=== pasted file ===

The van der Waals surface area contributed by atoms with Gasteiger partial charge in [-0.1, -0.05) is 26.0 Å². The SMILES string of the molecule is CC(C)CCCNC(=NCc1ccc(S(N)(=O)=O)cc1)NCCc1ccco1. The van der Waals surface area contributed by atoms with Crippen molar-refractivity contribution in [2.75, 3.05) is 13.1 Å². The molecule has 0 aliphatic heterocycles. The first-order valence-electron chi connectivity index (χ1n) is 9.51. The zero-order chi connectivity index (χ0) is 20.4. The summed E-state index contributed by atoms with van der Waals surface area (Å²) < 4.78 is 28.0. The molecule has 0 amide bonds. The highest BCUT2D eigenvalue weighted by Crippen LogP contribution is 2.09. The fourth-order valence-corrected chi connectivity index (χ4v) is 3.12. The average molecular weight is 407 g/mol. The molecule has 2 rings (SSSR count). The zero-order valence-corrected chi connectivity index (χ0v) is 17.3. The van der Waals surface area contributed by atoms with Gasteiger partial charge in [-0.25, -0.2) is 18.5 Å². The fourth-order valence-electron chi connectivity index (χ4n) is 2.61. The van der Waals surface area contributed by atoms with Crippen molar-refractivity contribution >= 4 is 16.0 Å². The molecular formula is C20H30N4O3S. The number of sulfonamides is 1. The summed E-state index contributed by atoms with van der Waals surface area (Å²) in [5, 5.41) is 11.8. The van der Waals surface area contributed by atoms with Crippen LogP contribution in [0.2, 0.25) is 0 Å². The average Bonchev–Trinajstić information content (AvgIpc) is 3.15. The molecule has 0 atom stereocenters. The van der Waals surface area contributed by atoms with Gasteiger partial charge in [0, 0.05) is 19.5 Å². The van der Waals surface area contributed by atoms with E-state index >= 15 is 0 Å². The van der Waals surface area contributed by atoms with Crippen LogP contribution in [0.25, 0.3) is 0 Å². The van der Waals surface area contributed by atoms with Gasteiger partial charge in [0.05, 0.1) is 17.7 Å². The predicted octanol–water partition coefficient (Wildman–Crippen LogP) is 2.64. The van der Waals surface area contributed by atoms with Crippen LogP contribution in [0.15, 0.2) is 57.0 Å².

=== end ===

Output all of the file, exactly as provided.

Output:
The van der Waals surface area contributed by atoms with Gasteiger partial charge in [-0.1, -0.05) is 26.0 Å². The SMILES string of the molecule is CC(C)CCCNC(=NCc1ccc(S(N)(=O)=O)cc1)NCCc1ccco1. The van der Waals surface area contributed by atoms with Crippen molar-refractivity contribution in [2.75, 3.05) is 13.1 Å². The molecule has 0 aliphatic heterocycles. The first-order valence-electron chi connectivity index (χ1n) is 9.51. The zero-order chi connectivity index (χ0) is 20.4. The summed E-state index contributed by atoms with van der Waals surface area (Å²) < 4.78 is 28.0. The molecule has 0 amide bonds. The highest BCUT2D eigenvalue weighted by Crippen LogP contribution is 2.09. The fourth-order valence-corrected chi connectivity index (χ4v) is 3.12. The average molecular weight is 407 g/mol. The molecule has 2 rings (SSSR count). The zero-order valence-corrected chi connectivity index (χ0v) is 17.3. The van der Waals surface area contributed by atoms with Gasteiger partial charge in [-0.25, -0.2) is 18.5 Å². The fourth-order valence-electron chi connectivity index (χ4n) is 2.61. The van der Waals surface area contributed by atoms with Crippen molar-refractivity contribution >= 4 is 16.0 Å². The molecular formula is C20H30N4O3S. The number of sulfonamides is 1. The summed E-state index contributed by atoms with van der Waals surface area (Å²) in [5, 5.41) is 11.8. The van der Waals surface area contributed by atoms with Crippen LogP contribution in [0.2, 0.25) is 0 Å². The average Bonchev–Trinajstić information content (AvgIpc) is 3.15. The molecule has 0 atom stereocenters. The van der Waals surface area contributed by atoms with Gasteiger partial charge in [0, 0.05) is 19.5 Å². The van der Waals surface area contributed by atoms with E-state index >= 15 is 0 Å². The van der Waals surface area contributed by atoms with Crippen LogP contribution in [0.25, 0.3) is 0 Å². The van der Waals surface area contributed by atoms with Gasteiger partial charge in [0.05, 0.1) is 17.7 Å². The predicted octanol–water partition coefficient (Wildman–Crippen LogP) is 2.64. The van der Waals surface area contributed by atoms with Crippen LogP contribution in [0.15, 0.2) is 57.0 Å².